Psychological Self-Help

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does not result in as many sit-ups as "do 10% more sit-ups than you
did last time." On the other hand, overly demanding, perfectionistic
goals are more likely to lead to failure, disappointment, and giving up
(see chapter 6). It may not be easy to find the optimal middle ground
between too hard (seeking perfection) and too easy (not trying hard
enough) goals; try both extremes until you find what serves you best. 
Guidelines for goals: your goals should be truly yours, not
someone else's. Goals based on "I should" or "I ought to" are not as
motivating as goals based on "I want to..." Negative goals that state
what you do not want to do (eat too much, get mad, feel sad, etc.) are
not nearly as clear and motivating as positive goals (I will eat 1000
calories per day, make "I" statements instead of getting mad, and
accentuate positive thoughts instead of pessimistic ones). Our goals
should be stated in terms of specific behaviors at specific times under
specific conditions, not just "I want better self-esteem." Sub-goals
usually seem more reachable if they form a series of gradual steps,
rather than one giant leap. Understanding your feelings is a
commendable goal but gaining understanding frequently doesn't solve
all your problems; often you must learn to act differently as well as
understand. Try to do less of what doesn't work (often what comes
naturally) and do things differently; hopefully, more of what works. To
set doable goals means you have to know how to change--how to get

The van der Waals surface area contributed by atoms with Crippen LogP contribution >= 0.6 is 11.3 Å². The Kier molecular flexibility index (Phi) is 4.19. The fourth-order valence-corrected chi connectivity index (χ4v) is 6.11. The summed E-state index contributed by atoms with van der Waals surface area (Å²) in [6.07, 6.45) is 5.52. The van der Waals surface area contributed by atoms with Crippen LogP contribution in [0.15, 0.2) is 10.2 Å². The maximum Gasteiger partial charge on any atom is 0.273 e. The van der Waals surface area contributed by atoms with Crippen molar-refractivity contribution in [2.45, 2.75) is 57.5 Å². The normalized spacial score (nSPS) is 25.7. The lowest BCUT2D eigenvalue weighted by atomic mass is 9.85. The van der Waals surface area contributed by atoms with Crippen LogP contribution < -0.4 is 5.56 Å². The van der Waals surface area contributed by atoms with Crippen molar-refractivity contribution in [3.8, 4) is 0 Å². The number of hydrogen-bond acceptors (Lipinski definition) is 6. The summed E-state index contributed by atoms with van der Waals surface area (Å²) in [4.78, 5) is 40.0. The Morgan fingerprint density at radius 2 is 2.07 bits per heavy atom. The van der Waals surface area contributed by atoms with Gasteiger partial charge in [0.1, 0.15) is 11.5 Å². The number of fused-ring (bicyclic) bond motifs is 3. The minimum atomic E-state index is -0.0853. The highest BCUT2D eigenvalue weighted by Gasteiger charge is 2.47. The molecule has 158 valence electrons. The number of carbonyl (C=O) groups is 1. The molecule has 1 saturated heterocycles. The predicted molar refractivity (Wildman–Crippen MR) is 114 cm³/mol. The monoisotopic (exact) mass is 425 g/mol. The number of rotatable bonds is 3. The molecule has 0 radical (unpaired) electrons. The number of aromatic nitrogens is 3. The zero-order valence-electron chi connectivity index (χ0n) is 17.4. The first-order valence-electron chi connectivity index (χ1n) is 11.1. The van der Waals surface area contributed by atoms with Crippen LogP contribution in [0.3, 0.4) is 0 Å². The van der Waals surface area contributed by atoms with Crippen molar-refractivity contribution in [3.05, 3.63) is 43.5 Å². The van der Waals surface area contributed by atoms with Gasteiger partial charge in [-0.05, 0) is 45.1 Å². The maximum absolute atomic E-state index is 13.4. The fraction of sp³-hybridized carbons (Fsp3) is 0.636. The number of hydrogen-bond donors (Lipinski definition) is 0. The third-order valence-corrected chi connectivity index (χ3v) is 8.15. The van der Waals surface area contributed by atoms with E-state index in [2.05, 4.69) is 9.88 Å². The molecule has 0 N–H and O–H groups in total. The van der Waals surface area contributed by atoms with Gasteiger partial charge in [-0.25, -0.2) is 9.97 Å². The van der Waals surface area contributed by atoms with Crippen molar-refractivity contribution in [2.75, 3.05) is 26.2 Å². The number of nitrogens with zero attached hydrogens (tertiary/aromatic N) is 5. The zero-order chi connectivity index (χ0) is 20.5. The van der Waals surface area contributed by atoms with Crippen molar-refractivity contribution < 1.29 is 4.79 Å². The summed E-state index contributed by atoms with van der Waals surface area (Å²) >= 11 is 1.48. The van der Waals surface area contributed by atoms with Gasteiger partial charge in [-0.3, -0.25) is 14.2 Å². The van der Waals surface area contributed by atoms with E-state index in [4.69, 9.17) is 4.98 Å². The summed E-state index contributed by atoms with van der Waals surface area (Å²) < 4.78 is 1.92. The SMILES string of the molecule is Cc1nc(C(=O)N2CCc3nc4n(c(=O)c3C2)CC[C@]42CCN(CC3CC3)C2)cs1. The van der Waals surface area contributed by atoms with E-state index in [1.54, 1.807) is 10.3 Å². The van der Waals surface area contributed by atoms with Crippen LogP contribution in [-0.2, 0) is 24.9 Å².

from where you are to where you want to be. Sometimes this means
you must know what methods will work (see next step) or you will
have to use your determination or "will" to change, e.g. stop nagging,
be a better empathic listener, use "I" instead of "you" statements, etc.
Self-confidence that you can accomplish each of your sub-goals is an
important part of your motivation and your reaching your long-range
goals. But if your "I-can-do-it" attitude is an illusion, then you will fail
and your confidence decline. 
Your self-help goals should, ideally, be within your control (the
outcome is not). That may seem obvious but goals get confused with
values or wishes. For example, "I want to be happy" is a very
reasonable condition to hope for in life. But our happiness is
determined by so many things, many of which are beyond our control.
So, as a goal of a self-help project, happiness probably wouldn't be as
good as some specific, more controllable act, emotion, skill, thought,
or awareness that would probably help "make us happy." Of course, a
lot of very desirable goals are not entirely within our control: your
grade in Physics, your total sales this year, your love life, your health,
etc. On the other hand, we are perfectly able to decide how many
hours a day we study Physics, how many sales contacts we make or
the skills we use with customers, how much we criticize our spouse or
how many fun things we do together, and how stressed we are or how
much saturated fat we eat. We can have fairly good control over these
things. We can only expect to partially control our behavior, not the
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